Doctoral candidates may request short-term embargoes on the release of their dissertations in order to apply for patents. This study examines how often inventions described in dissertations in chemical engineering, chemistry, physics, and mathematics are converted into U.S. patent applications, as well as the relationship between dissertation approval dates and patent application filing dates. Dissertations approved in 2008 by the 13 Committee on Institutional Cooperation universities provided the sample populations. Authors were searched as inventors in the U.S. Patent and Trademark Office’s Patent Applications Full-text database to identify relevant patent applications. The number of dissertations yielding applications varied by discipline. Mathematics had none; chemical engineering had the most. The majority of applications in chemical engineering and chemistry were filed either prior to or in the same month as the dissertation approval dates; all of those in physics were filed after them. These results will be of interest to librarians, administrators, advisors, and anyone else associated with determining and approving embargoes for dissertations, as well as science and engineering librarians working with graduate students interested in patenting the results of their research.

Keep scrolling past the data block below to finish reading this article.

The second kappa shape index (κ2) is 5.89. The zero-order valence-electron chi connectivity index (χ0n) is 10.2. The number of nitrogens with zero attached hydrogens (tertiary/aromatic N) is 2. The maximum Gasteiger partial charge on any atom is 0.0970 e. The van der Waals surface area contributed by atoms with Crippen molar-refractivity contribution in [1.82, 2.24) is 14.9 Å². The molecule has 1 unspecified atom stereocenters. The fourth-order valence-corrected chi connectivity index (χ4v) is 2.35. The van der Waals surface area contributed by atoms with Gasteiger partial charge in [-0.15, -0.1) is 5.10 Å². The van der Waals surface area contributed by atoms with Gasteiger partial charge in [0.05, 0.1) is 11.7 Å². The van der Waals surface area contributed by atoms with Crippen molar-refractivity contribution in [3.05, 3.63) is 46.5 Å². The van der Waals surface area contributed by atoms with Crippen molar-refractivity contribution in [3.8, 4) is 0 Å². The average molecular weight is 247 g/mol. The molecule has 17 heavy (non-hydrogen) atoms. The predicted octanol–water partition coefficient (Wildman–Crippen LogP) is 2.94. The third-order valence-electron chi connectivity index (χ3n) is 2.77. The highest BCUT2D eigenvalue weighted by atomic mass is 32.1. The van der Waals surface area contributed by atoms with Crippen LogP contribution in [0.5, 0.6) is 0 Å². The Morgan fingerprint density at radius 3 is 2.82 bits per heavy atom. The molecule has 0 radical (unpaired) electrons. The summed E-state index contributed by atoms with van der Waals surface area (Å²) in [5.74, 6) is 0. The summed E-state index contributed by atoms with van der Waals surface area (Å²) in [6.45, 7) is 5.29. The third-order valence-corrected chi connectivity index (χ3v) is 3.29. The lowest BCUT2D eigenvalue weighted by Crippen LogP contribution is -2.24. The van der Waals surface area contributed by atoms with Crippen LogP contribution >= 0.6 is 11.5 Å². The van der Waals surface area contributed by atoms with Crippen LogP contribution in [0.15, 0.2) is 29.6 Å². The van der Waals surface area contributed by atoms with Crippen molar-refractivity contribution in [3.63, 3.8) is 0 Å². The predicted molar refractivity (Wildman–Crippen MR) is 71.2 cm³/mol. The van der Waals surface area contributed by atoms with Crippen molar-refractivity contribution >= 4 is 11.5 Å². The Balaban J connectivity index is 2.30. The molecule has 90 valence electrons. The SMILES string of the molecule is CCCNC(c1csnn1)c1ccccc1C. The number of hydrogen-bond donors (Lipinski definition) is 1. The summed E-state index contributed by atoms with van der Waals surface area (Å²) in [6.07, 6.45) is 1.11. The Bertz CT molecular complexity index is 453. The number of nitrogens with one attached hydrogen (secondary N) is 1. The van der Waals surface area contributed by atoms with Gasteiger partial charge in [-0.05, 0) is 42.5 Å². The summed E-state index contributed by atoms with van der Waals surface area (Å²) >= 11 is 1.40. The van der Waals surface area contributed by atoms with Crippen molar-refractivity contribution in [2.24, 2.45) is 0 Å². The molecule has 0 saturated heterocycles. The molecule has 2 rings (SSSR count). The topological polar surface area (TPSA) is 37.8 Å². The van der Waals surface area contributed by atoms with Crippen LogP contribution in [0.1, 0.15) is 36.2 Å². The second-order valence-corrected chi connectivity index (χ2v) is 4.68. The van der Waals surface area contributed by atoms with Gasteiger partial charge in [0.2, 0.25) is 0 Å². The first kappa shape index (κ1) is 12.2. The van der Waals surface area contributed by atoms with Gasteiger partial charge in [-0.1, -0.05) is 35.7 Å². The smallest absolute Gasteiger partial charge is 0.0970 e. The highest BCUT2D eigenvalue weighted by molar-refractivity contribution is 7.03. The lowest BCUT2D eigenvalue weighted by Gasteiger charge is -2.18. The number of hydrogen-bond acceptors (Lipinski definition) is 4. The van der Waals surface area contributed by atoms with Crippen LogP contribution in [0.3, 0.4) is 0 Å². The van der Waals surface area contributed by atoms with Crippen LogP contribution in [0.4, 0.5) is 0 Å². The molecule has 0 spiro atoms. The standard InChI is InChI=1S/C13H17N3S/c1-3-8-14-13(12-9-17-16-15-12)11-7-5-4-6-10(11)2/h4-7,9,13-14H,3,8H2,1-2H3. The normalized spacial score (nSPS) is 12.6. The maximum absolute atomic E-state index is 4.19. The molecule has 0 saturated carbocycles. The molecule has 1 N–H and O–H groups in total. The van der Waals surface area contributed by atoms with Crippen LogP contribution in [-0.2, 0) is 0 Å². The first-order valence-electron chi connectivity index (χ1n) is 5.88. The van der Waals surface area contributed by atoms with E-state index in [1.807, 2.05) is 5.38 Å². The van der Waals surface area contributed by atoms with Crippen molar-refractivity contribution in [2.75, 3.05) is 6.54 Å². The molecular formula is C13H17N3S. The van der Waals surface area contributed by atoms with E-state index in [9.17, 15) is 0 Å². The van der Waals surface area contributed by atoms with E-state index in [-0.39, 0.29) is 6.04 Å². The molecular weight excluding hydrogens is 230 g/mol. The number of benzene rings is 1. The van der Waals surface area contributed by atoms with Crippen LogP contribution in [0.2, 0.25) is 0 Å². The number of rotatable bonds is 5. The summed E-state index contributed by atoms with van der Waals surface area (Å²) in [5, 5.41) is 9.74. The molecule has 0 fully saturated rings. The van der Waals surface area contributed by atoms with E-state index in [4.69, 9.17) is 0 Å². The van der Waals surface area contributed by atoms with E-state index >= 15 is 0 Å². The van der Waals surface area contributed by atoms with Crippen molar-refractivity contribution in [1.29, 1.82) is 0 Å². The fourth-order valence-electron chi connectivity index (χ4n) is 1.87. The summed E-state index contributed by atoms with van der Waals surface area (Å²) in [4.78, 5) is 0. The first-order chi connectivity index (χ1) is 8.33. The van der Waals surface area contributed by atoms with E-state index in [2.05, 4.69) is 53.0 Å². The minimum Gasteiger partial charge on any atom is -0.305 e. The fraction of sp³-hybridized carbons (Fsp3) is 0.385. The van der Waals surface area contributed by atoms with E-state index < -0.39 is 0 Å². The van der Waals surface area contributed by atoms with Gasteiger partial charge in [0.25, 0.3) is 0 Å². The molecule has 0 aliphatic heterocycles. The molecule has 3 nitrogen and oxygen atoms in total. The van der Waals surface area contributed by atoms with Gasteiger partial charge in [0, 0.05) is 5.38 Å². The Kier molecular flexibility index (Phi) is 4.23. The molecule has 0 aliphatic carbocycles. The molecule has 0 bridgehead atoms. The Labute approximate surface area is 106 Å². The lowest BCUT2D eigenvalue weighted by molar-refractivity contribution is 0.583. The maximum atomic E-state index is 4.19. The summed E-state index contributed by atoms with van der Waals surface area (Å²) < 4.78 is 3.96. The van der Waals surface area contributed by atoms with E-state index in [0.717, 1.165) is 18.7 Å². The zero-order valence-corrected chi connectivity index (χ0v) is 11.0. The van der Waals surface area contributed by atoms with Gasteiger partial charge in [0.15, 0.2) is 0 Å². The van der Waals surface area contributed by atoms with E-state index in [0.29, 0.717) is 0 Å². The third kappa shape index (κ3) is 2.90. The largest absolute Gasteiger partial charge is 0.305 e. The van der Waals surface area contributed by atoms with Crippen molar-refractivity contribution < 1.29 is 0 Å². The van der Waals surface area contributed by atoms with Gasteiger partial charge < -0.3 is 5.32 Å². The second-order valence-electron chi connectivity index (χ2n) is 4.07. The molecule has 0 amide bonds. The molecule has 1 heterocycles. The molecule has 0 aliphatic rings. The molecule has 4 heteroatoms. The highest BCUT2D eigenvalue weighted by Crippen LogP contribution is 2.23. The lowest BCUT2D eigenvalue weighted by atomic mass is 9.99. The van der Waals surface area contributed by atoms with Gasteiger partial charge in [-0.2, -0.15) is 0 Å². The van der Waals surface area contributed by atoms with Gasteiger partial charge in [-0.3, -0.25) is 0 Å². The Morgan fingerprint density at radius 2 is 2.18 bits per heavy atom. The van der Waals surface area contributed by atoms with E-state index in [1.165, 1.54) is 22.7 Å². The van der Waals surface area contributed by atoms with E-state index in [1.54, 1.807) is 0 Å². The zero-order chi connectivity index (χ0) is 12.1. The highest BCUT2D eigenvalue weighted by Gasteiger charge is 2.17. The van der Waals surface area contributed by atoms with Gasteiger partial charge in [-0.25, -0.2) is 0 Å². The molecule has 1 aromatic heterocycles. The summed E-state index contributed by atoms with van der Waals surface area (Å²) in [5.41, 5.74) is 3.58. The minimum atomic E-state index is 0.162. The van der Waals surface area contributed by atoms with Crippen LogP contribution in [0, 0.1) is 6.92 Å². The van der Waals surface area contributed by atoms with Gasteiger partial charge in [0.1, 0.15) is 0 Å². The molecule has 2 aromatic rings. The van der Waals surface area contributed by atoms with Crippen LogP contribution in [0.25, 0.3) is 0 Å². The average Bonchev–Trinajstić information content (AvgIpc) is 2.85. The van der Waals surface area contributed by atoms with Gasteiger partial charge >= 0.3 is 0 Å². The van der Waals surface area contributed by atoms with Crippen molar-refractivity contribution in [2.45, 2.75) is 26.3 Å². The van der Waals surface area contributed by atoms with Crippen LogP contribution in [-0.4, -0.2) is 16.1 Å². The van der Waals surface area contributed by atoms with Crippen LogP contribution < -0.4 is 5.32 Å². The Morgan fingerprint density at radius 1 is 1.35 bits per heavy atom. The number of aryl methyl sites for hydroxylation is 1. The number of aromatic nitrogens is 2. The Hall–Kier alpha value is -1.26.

All Science Journal Classification (ASJC) codes
- Engineering (miscellaneous)
- Library and Information Sciences